Developing a heroin addiction can have an immense impact on a person’s brain. In doing so, it not only modifies a person’s mood but their behavior as well. This makes a person more prone to depression, anxiety, and addictive behavior.
However, what happens in the brain is only part of the problem for a person addicted to heroin. The body also develops a dependence on heroin when becoming addicted. This means a person will experience uncomfortable and even painful withdrawal symptoms when not consuming heroin.
In order to remedy one’s withdrawal symptoms or poor mental health, a person will engage in addictive behavior to receive the substance they require. For some, if the symptoms of withdrawal or the cravings for a substance become great enough, they will engage in crime to help them acquire heroin. This can take a number of forms but will often include theft – either theft of items to sell for drug money or theft of drugs themselves.
While having a heroin addiction does not make crimes like theft permissible, it does prompt a greater discussion on why people choose to become involved in crime and how solving drug abuse can reduce crime.
How Crime Can Lead to Heroin Addiction
However, having a heroin addiction does not always lead to crime. In fact, being in a community with a high rate of crime can make a person more likely to develop an addiction to heroin. Although any person is capable of developing an addiction, some individuals are more likely than others due to certain factors researchers have identified. One of these factors is a person’s environment.
If an individual lives and works in an environment with a higher crime rate, they often experience higher anxiety, a greater potential for depression, and more exposure to dangerous drugs like heroin. These factors can influence a person’s perception of heroin and their ability to obtain it. If a person does abuse heroin due to the influence of these factors, it is likely to lead them down a path toward addiction.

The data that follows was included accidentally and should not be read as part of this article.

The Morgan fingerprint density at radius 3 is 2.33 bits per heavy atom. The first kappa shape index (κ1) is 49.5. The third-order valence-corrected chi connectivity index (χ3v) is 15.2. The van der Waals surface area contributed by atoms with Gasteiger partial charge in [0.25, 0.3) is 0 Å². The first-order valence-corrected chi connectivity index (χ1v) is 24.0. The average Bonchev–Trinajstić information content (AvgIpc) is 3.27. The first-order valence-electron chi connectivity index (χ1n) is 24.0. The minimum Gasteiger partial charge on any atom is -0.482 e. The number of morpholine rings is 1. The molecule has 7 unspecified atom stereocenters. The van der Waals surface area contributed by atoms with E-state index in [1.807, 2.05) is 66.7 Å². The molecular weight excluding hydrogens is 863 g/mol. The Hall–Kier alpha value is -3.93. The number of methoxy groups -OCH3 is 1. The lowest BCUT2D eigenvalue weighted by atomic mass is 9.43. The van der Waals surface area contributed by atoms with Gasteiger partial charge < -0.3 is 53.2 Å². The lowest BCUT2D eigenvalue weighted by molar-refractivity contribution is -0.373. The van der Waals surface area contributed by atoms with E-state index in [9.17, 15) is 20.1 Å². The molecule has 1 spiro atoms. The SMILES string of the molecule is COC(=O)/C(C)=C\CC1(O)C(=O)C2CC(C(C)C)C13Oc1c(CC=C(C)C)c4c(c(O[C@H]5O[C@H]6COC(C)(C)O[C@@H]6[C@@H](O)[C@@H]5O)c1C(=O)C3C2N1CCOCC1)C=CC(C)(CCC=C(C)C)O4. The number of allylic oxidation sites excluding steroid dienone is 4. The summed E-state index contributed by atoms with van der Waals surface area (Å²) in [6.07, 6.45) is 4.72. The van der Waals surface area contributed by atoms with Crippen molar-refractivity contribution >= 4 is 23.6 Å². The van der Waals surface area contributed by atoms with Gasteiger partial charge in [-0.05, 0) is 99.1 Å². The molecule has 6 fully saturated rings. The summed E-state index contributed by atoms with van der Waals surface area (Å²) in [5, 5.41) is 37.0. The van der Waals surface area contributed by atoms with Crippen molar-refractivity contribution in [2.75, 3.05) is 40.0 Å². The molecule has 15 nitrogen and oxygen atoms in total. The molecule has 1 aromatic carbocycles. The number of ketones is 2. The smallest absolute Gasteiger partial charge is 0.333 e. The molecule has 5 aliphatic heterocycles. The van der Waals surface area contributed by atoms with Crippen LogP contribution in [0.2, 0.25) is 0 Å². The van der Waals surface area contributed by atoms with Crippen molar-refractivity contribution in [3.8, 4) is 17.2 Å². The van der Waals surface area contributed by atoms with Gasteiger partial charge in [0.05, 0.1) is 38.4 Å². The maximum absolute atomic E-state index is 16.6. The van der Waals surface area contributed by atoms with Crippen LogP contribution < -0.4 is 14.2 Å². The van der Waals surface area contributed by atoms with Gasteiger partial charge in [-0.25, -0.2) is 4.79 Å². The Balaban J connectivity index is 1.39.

Why Rehabilitation is More Effective Than Punishment
In the United States, people arrested for drug crimes, drug related crimes, or even crimes that could be due to drug use are nearly all given the same consequence: punishment. Although justice is an important American ideal and crime should be punished, for many, rehabilitation is more useful than just punishment.
Rehabilitation can allow a person to work through and overcome something like a heroin addiction and help them create a new life. In doing so, a person with a heroin addiction is less likely to return to crime upon their release. This is because they no longer have physical cravings, are better prepared for mental cravings, and have a life to return to without resorting to crime to stay alive.
Searching for Treatment for Heroin Addiction?
If you or a loved one is currently living with a heroin addiction, recovery is possible. At Knoxville Recovery Center, our team of experienced addiction specialists offer healing treatments and therapies in order to help rehabilitate a person – not punish them. Our goal is to help our patients become sober and remain sober. Contact us today for more information on how we can help you!